“Many are former translators and interpreters who have already been through a [security] clearance and have demonstrated loyalty to the U.S.,” Kocher said. “Historically, there is precedent: we took a million Vietnamese since 1975. We took over 600,000 Russian Jews from the Soviet Union, over 150,000 Bosnian refugees since 1993, and 15,000 Kosovo refugees in the spring of 1999 over just a few months. We have a noble history as a country of responding with generosity during refugee crises. But we havenʼt done it here yet.”

In recent months, the government appeared to pick up the pace of admissions. More than 1,400 Iraqi refugees arrived in August and September. And for fiscal year 2008, the government pledged to accept up to 12,000.

But acceptance rates slowed again last month, and advocates fear the administration will not meet its goals.

The numbers appear especially small when compared to average arrivals during the presidencies of Bill Clinton— about 90,000 a year—and George H.W. Bush—about 120,000 a year.

Tighter screening

Increased security concerns of a post-9/11 world have complicated refugee-screening, a multistage enterprise requiring co-operation among sometimes rival agencies.

The Iraqi resettlement process begins once a refugee registers with the United Nations, usually in Syria, Jordan, Turkey or Egypt. After UN interviews, the U.S. State Department and the Department of Homeland Security conduct interviews, and with the help of the FBI and CIA, investigate the refugeeʼs story. To date, about 80 percent of those interviewed have been accepted.

“What we have to remind folks of is that thereʼs a war going on,” Homeland Security spokesperson Laura Keehner said. “We have to make sure we do not inadvertently welcome a refugee who wishes to do us harm or has ties to terrorism.”

The actual resettling is done by independent agencies, such as World Relief and Catholic Charities, and their local affiliates. In all, the process can take six months or more.

Hassan learned during the last week of August that she was to arrive in Chicago on Sept. 4.

Because of her disability— the 1997 attack that separated her vertebrae and a 2005 mortar attack left her unable to walk without the aid of crutches— and the fact that she had volunteered in the refugee camps, Hassan had hoped to be reunited with cousins in Canada or a sister in Sweden.

“They told me, ʻYou are a single woman, you are under danger, and so you are slated for a better life,ʼ” she said through a translator.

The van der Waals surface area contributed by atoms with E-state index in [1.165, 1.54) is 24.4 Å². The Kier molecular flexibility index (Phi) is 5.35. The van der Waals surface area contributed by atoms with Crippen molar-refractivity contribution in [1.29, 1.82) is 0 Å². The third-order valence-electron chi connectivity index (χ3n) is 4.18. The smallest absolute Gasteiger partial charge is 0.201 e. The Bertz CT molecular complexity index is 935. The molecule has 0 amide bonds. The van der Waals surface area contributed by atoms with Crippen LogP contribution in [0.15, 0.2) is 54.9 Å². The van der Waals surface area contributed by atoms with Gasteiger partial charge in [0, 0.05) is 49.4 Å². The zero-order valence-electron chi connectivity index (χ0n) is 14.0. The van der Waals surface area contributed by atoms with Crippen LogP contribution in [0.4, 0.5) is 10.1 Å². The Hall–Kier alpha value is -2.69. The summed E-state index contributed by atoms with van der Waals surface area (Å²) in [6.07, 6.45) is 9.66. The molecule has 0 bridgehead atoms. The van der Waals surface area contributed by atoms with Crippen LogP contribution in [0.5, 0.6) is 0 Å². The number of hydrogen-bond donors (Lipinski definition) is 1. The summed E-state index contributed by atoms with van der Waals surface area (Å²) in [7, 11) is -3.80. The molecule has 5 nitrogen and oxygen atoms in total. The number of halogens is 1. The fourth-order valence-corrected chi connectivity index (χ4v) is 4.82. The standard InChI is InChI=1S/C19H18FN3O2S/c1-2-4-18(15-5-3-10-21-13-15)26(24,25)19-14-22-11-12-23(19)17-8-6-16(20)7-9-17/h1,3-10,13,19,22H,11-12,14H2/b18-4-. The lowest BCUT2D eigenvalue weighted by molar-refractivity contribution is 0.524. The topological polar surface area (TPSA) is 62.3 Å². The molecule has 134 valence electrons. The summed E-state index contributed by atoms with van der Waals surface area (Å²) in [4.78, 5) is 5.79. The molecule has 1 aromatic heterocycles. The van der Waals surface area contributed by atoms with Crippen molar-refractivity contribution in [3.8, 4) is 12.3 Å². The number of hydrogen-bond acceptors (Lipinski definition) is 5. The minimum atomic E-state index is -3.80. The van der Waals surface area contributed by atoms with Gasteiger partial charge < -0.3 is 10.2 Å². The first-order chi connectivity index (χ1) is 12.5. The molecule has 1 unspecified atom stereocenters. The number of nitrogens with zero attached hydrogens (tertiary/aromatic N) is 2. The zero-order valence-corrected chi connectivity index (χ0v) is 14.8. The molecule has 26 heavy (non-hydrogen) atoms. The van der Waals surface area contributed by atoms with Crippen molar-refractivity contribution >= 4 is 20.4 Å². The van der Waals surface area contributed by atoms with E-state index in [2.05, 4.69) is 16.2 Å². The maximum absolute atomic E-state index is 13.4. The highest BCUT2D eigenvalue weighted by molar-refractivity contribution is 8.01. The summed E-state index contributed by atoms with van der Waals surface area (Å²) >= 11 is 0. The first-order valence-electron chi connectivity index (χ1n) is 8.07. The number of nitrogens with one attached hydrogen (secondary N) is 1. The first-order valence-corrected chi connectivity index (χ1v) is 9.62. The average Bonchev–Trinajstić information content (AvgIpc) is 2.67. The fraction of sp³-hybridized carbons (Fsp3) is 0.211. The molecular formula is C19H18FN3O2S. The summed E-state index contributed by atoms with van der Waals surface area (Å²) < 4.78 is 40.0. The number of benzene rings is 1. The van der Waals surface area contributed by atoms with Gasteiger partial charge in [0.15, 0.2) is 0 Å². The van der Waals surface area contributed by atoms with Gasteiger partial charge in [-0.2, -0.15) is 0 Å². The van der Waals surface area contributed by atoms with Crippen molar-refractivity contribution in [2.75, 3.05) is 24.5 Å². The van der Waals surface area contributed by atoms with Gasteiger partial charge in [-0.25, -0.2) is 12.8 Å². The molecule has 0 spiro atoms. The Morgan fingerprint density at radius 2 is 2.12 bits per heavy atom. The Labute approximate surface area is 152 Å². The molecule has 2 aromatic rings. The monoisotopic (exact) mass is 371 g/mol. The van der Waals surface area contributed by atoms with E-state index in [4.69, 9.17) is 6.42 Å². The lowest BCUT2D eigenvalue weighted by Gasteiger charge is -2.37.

In Jordan, a modest pension had afforded Hassan a comfortable existence. Now, Hassan shares a studio apartment where she cannot reach the bathroom fixtures. Refugees receive housing, English lessons, health care, job employment training, and a small stipend to help make the transition, but most benefits expire after 90 days.

By December, Hassan will have to support herself on a $613 monthly disability check, plus whatever else she can cobble together. With limited command of English, her future is unsure.

“I donʼt go anywhere,” she said. “Nobody asks or checks on me. The office that sponsored me here, Iʼm very thankful, because they were trying to help. But why did they bring me here? I was suffering in my country because of the war. Now Iʼm suffering here because of neglect.”

Because government resources for supporting refugees are so limited, resettlement often depends on strong community support coupled with individual determination. For Luaʼay Adwar Toma, 36, and his wife, Ebtesam Mansoor, 28, that support came from an uncle and aunt who opened their homes and lives.

In 2004, Toma and Mansoor fled Baghdad for Istanbul when co-workers at Tomaʼs laundry began receiving death threats for cleaning the clothes of American personnel.

They arrived in Chicago in late September, and have since been shuttled through the city by their aunt, Bernadette Mansour, who beams as she brings them to health screenings, job training and English classes at the Interfaith office.

“Hello, thank you. My name is Luaʼay Adwar Toma,” Toma said haltingly to prompts by teacher Nic Halvorson.

“Itʼs difficult, but we donʼt mind, because we are here to learn,” Toma said through a translator. “First is the language. Then the laws. Then find work. And the rest will follow.”